The thing I love about the kinky community is that you can’t get more than two steps into it without realizing that everyone has their own tastes, and what works for you is what works for me, and maybe we should just live and let live and enjoy the marvelous variety of human experience. There are people who try to claim that their way is The Right Way, of course, but they’re by far the minority. Mostly, people in the kink community understand that the woman sitting next to me, who loves calling her boyfriend Master and submitting to his whims, tells them absolutely nothing about me, my sexuality, my needs and interests. We may both have vaginas and two X chromosomes, but that doesn’t mean her good life is the same as mine.
Going back to more mainstream examples, say a woman who really likes her male partner to handle the budget and financial decisions. Or, here’s a more social example, and kind of a weird one: Shaun and I were at a Polyamory 101 meetup, a discussion group geared for people who were pretty new to the whole concept. Most of the attendees were male-female couples, though there were also a few female-female couples and some single people. At the beginning we went around and did introductions, and what Shaun and I both noticed — and were a little weirded out by — was that every single het couple, until it got to us, had the man speaking for both of them, and the woman nodding silently.
Shaun and I each spoke for ourselves, like the independent adults we are, and then as the introductions proceeded around the room, the former pattern continued: man speaks, woman silently agrees. I think maybe one or two of the other partnered women spoke, either with their partners or instead of them. It was weird.
That circle of introductions reminded me uncomfortably of religious meetings I’ve been in where a married woman is under social pressure to be silent and deferential as her husband speaks. I’d never have expected to see it in a group of relationship outlaws. I think there were a number of different things going on. Maybe some of the women were mostly there because their partners wanted to be and didn’t have a lot to say for themselves. For a lot of them, probably, it was simply that “the man speaks” was the pattern established ahead of them, and they conformed to it like good social animals. (I’ve also seen similar situations where the women do all the talking.) And some of them, I suspect, really do like having their man speak for them in public situations. It makes them feel comfortable and sheltered, or something.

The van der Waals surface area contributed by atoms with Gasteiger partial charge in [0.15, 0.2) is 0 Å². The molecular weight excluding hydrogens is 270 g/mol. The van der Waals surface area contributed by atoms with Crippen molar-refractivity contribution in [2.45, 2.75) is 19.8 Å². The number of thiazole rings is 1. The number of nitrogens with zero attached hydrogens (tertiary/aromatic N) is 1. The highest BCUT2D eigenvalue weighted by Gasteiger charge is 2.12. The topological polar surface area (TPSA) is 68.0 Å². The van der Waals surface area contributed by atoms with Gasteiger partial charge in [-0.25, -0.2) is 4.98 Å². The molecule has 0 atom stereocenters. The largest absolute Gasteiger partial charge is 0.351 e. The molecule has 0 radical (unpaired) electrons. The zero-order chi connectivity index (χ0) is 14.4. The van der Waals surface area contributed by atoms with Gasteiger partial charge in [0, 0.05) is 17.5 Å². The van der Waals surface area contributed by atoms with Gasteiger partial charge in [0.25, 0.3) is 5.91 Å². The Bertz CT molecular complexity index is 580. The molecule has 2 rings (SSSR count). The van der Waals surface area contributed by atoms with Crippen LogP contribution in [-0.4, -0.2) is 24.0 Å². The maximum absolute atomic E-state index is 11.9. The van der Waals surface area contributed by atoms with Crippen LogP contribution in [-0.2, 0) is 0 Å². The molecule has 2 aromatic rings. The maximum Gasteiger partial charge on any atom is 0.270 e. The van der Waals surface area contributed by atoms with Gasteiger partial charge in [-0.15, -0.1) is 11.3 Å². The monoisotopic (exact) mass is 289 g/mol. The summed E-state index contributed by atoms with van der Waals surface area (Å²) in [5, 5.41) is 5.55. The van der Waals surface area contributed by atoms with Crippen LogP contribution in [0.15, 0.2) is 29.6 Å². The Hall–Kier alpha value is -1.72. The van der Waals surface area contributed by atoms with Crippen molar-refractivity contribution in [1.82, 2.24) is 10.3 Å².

I don’t think there’s anything wrong with the latter class of women — at least, nothing wrong from a feminist point of view. (In some cases, I think there may be a problem with maturity and growth, but that’s another topic.) Nor is there something wrong with a man who feels the same way. The problem comes in when those naturally-submissive women, assuming their preferred role, are used as part of an argument that all women prefer that role, or should. Or that for a man to prefer that role makes him less of a man. The problem comes in when, like good social animals, we try to mimic the behavior of people around us instead of thinking about what would be most satisfying to us. Because we have this tendency, it’s important to examine social patterns that encode male dominance and female submission, to point out the messages that are being carried within certain rituals (like the traditional marriage proposal.) And then, because the only feminism worth supporting is the kind that defends every woman’s right to live the way she desires, it’s important to let people embrace, or reject, or modify those rituals as they please.